The Tax Foundation just released its 2022 State Business Tax Climate Index—and, unfortunately, Maryland continues its downward slide. It now ranks 46th overall among the states and the District of Columbia due to bottom-half ratings in each of the measured subcategories. This is Maryland's lowest ranking since at least 2014 and possibly marks its all-time low. It should be a clarion call of the need for tax reform in the state.
States compete with other states for businesses, residents, investment, jobs, and revenues by implementing business-friendly tax policies, and Maryland's rank as 46th shows serious room for improvement. As the Tax Foundation explains, a business-friendly tax environment does not mean tax-free anarchy. It means structuring major taxes with "low rates and broad bases." The broader the "base," meaning the total amount of economic activity subject to a specific tax, the lower the rate a state needs to impose to achieve its revenue target.
The Tax Foundation's State Business Tax Climate Index assesses a state's overall performance based on five major areas of taxation that affect business: corporate tax, individual income tax, sales tax, property tax, and unemployment insurance tax. Some states do not assess all of these taxes, but that fact does not guarantee strong performance on the Index. Utah and Indiana, both of which rank in the top 10, impose all of the major taxes as Maryland does, but they avoid "complex, nonneutral taxes with comparatively high rates" that detract from Maryland's economy.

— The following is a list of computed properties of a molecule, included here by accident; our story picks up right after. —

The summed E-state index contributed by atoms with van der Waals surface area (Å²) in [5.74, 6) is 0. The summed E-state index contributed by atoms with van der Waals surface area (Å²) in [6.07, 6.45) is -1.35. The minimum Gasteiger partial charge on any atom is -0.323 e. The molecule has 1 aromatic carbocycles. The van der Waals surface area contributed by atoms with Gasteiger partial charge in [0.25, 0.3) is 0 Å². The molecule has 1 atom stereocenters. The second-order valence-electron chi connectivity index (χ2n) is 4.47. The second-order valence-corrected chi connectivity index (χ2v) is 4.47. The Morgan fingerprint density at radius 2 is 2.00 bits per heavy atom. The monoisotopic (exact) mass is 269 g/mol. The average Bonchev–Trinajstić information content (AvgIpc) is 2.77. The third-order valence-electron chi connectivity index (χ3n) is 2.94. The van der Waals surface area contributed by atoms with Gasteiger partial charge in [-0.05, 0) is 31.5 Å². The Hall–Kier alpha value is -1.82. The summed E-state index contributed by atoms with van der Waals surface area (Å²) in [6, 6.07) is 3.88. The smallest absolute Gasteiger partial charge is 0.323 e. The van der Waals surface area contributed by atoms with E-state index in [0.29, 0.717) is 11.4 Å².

Maryland could improve in virtually every area, because its 46th overall rank reflects its bottom-half performance in every category:
- Unemployment insurance tax (46th)
- Individual income tax (45th)
- Property tax (43st)
- Corporate tax (33rd)
- Sales tax (26th)
Over the years, Maryland has been a consistent bottom-tier performer with unemployment insurance taxes, because it does not have "rate structures with lower minimum and maximum rates and a wage base at the federal level," which cause uneven burdens on employers. Maryland has the highest minimum unemployment insurance tax rate in the country at 2.2% and one of the highest maximum rates at 13%. It also relies on a wage base above the federal level. These factors lead to non-neutrality in the unemployment tax by assessing more tax on struggling businesses and industries with endemic turnover, like retail. It makes little sense to burden struggling businesses with high unemployment taxes when doing so risks more unemployment.
Maryland also has a high progressive individual income tax that places it in the bottom 10% of states in this category. This is a problem for Maryland's business climate because "a significant number of businesses, including sole proprietorships, partnerships, and S corporations, report their income through the individual income tax code." Progressive taxes disincentivize labor over leisure for high income earners, which means Maryland's tax code encourages wealthy individuals to spend money on activities like travel and entertainment instead of hiring workers and investing in Maryland's economic growth. This disincentive is especially concerning at the state level, where individuals can "vote with their feet" by relocating to lower tax jurisdictions. Maryland's income tax also ranks poorly because it is not indexed to inflation, includes a marriage penalty, and double-taxes capital gains and dividends. Maryland could improve its business environment by eliminating or reducing the extent of these problems.